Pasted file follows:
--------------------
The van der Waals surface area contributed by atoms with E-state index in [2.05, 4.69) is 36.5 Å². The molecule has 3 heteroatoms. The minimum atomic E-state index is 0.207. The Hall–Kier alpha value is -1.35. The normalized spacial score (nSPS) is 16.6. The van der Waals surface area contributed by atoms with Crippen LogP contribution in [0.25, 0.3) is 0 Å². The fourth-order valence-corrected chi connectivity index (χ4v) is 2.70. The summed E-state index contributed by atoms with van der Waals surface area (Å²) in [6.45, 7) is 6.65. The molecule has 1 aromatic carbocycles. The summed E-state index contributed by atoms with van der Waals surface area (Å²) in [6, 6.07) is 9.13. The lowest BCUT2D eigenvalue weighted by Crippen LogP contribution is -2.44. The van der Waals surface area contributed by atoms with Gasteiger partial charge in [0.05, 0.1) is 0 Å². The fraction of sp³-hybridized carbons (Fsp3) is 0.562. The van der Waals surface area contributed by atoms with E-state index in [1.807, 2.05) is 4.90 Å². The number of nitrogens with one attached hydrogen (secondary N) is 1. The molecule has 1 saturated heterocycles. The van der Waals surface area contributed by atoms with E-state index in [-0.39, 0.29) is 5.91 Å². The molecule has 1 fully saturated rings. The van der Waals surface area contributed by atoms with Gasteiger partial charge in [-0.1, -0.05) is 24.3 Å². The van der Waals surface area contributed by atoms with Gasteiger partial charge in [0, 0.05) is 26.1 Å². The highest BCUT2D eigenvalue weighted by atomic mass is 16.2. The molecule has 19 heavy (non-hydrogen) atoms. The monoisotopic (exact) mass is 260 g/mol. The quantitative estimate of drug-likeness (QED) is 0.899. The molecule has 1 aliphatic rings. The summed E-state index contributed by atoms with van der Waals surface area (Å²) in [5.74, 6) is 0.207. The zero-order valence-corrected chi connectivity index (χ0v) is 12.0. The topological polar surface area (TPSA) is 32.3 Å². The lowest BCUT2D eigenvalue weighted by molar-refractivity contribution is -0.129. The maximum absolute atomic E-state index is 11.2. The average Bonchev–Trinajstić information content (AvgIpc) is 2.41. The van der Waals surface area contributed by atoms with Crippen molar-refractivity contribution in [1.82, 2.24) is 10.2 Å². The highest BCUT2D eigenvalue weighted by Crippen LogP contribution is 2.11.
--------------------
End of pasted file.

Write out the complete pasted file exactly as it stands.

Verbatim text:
The van der Waals surface area contributed by atoms with E-state index in [2.05, 4.69) is 36.5 Å². The molecule has 3 heteroatoms. The minimum atomic E-state index is 0.207. The Hall–Kier alpha value is -1.35. The normalized spacial score (nSPS) is 16.6. The van der Waals surface area contributed by atoms with Crippen LogP contribution in [0.25, 0.3) is 0 Å². The fourth-order valence-corrected chi connectivity index (χ4v) is 2.70. The summed E-state index contributed by atoms with van der Waals surface area (Å²) in [6.45, 7) is 6.65. The molecule has 1 aromatic carbocycles. The summed E-state index contributed by atoms with van der Waals surface area (Å²) in [6, 6.07) is 9.13. The lowest BCUT2D eigenvalue weighted by Crippen LogP contribution is -2.44. The van der Waals surface area contributed by atoms with Gasteiger partial charge in [0.05, 0.1) is 0 Å². The fraction of sp³-hybridized carbons (Fsp3) is 0.562. The van der Waals surface area contributed by atoms with E-state index in [1.807, 2.05) is 4.90 Å². The number of nitrogens with one attached hydrogen (secondary N) is 1. The molecule has 1 saturated heterocycles. The van der Waals surface area contributed by atoms with E-state index in [-0.39, 0.29) is 5.91 Å². The molecule has 1 fully saturated rings. The van der Waals surface area contributed by atoms with Gasteiger partial charge in [-0.1, -0.05) is 24.3 Å². The van der Waals surface area contributed by atoms with Gasteiger partial charge in [0, 0.05) is 26.1 Å². The highest BCUT2D eigenvalue weighted by atomic mass is 16.2. The molecule has 19 heavy (non-hydrogen) atoms. The monoisotopic (exact) mass is 260 g/mol. The quantitative estimate of drug-likeness (QED) is 0.899. The molecule has 1 aliphatic rings. The summed E-state index contributed by atoms with van der Waals surface area (Å²) in [5.74, 6) is 0.207. The zero-order valence-corrected chi connectivity index (χ0v) is 12.0. The topological polar surface area (TPSA) is 32.3 Å². The lowest BCUT2D eigenvalue weighted by molar-refractivity contribution is -0.129. The maximum absolute atomic E-state index is 11.2. The average Bonchev–Trinajstić information content (AvgIpc) is 2.41. The van der Waals surface area contributed by atoms with Crippen molar-refractivity contribution in [1.82, 2.24) is 10.2 Å². The highest BCUT2D eigenvalue weighted by Crippen LogP contribution is 2.11.